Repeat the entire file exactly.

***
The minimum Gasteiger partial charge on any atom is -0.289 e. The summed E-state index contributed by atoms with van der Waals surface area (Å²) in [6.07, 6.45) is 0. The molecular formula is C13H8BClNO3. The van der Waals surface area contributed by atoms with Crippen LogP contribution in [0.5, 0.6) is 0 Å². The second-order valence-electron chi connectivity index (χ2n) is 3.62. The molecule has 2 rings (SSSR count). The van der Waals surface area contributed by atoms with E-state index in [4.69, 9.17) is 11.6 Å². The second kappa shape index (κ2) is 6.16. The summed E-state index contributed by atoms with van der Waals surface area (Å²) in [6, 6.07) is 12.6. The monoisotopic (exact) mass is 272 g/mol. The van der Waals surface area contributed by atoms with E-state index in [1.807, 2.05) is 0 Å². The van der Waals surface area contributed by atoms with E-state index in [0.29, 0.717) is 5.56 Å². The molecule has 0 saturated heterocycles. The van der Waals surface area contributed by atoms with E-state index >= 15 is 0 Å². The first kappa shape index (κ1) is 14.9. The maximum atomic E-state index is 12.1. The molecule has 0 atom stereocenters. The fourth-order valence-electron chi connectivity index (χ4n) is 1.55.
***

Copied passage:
The minimum Gasteiger partial charge on any atom is -0.289 e. The summed E-state index contributed by atoms with van der Waals surface area (Å²) in [6.07, 6.45) is 0. The molecular formula is C13H8BClNO3. The van der Waals surface area contributed by atoms with Crippen LogP contribution in [0.5, 0.6) is 0 Å². The second-order valence-electron chi connectivity index (χ2n) is 3.62. The molecule has 2 rings (SSSR count). The van der Waals surface area contributed by atoms with E-state index in [4.69, 9.17) is 11.6 Å². The second kappa shape index (κ2) is 6.16. The summed E-state index contributed by atoms with van der Waals surface area (Å²) in [6, 6.07) is 12.6. The monoisotopic (exact) mass is 272 g/mol. The van der Waals surface area contributed by atoms with E-state index in [1.807, 2.05) is 0 Å². The van der Waals surface area contributed by atoms with E-state index in [0.29, 0.717) is 5.56 Å². The molecule has 0 saturated heterocycles. The van der Waals surface area contributed by atoms with E-state index >= 15 is 0 Å². The first kappa shape index (κ1) is 14.9. The maximum atomic E-state index is 12.1. The molecule has 0 atom stereocenters. The fourth-order valence-electron chi connectivity index (χ4n) is 1.55.